Being the labyrinthine thing that it is, coffee presents itself for deep thought from myriad angles. We were lucky enough to have worked this past year some of the brightest minds in coffee who have shared their unique perspectives within our virtual pages.
The columns that follow include hardcore guides for achieving specific ends (passing the Q, mapping roasting plans between machines, or complying with the Food Safety Modernization Act), more casual explorations into worlds within the coffee universe (understanding potato taste defect, Gesha vs. Geisha or what we know about GMOs), and a number of thoughtful pieces on economic, environmental and social sustainability.
It has been our pleasure to provide a platform for these voices. In doing so, we hope to have played whatever small part our station allows toward a more sustainable, equitable and generally healthy future for coffee.
Established, traditional coffee companies are increasingly identifying cold coffee products as major potential revenue generators either as café menu items, wholesale provisions or RTD packaged beverages. It is also becoming more common for new roasters to launch with RTD coffee products, depending on them as important sources of startup revenue and tools for brand-building. Meanwhile a new breed of coffee companies entirely devoted to cold coffee products is also proliferating, with some even opening brick-and-mortar cafes that serve cold coffee exclusively… [read more]
In times like these, I find myself questioning my coffee career. Could I be doing more good for more people by abandoning my post and joining the Peace Corps, the press, or a not-for-profit advocacy group? Would our world be better served by fewer coffee professionals and more community organizers?..[read more]
The 2017 standard covers a lot of ground. In addition to various environmental topics, it also addresses management, social, and livelihood aspects, such as wages, worker rights, etc. As the standard has gone through periodic updates, it has refined not only individual criterion, but also tweaked the overarching structure and scoring protocols…[read more]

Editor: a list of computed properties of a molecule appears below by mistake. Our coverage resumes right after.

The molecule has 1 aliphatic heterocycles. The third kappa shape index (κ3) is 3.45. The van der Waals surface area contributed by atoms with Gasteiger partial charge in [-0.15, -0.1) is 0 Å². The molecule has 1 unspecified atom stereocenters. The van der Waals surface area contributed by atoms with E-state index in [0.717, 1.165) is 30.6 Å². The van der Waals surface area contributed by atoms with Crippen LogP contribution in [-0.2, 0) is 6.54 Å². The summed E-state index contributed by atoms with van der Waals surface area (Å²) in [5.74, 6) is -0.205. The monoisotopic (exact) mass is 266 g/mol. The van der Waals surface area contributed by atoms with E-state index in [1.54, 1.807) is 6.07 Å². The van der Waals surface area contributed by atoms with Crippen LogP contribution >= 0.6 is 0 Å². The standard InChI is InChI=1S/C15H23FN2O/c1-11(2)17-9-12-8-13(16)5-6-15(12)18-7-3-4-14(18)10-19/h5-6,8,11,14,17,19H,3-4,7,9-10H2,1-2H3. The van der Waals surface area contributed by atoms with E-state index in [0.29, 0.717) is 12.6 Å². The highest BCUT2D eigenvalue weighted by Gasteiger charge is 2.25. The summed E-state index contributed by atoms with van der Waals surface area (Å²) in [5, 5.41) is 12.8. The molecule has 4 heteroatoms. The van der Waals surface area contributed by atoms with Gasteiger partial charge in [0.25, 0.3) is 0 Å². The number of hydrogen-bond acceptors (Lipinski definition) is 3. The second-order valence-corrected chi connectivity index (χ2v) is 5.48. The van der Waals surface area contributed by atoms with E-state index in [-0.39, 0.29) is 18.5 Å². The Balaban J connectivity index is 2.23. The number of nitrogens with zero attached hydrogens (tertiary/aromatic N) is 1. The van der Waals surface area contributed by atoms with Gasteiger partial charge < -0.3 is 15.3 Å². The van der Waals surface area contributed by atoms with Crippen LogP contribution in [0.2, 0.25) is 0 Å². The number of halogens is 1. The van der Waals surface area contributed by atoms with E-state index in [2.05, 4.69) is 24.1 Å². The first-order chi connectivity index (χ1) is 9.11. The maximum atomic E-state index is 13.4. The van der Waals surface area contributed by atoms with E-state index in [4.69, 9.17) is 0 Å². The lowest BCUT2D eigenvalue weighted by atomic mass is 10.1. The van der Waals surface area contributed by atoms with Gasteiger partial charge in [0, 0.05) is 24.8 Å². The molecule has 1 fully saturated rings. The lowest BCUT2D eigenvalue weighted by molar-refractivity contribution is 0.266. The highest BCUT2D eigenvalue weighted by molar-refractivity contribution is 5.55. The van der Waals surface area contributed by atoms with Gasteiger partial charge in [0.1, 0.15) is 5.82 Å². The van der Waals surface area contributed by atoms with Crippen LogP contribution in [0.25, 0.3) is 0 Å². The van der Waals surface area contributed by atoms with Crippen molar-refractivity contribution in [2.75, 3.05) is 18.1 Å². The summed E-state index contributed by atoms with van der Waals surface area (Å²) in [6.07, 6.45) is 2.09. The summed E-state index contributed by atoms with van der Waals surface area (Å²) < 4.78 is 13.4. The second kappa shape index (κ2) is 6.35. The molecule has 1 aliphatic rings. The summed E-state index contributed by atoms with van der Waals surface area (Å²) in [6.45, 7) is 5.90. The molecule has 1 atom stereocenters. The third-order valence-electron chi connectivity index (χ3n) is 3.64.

When consumers see a coffee on a shelf labeled Non-GMO, it implies that other coffees may be genetically modified. Yet in our 39 years of sourcing coffee around the globe, we have never encountered a genetically modified coffee plant. Meanwhile, labeling efforts tend to be driven by consumer demand. According to our research at Royal Coffee, Inc., Non-GMO labeling is currently the fastest-growing agricultural certification, outpacing Organic three years in a row…[read more]
A few weeks ago, Kickapoo Coffee Roasters publicly committed to paying farmers in their supply chain a minimum of $2.75 FOB per pound for all of Kickapoo’s green coffee purchases (FOB stands for Free on Board, or the price of the coffee ready for export.) Their announcement said that it is the highest published minimum price for green coffee, which is true. I have seen quite a few roasters publish their average prices, or prices paid for certain coffees, but to my knowledge, others have not established a public price minimum…[read more]
“These measurements may differ from what you see on your machine.” This is a disclaimer commonly heard in coffee roasting classes. Why? There are several reasons, actually. Different technologies are in use for measuring the temperature of coffee seeds in the machine; probe placement varies; and the differences in the roasting vessel and how air moves through it will also have an impact on what temperature values are measured when roasting coffee…[read more]
We have devoted a fair amount of real estate within this site’s pages to the popular specialty coffee industry term “direct trade.” More specifically, guest authors in this space have described how its co-optation within the industry has rendered it virtually meaningless since the good old days when direct trade pioneers such as Intelligentsia, Counter Culture and Stumptown helped it first take shape as a sourcing model built primarily upon the concept of quality with heaping sides of economic, environmental and social sustainability…[read more]
Coffee production and roasting in particular have long flown under the radar when it comes to food safety regulation at manufacturing facilities. It has been an area left in the shade by the people creating the radar — the government agencies that regulate and inspect such facilities — and therefore also by the roasters whose operations would be on it. That shade is gone now, however, as a regulatory spotlight is shining more brightly than ever onto coffee roasting facilities…[read more]
(note: this was part 1 of a 5-part series. See part 4 for links to all that have been published thus far.)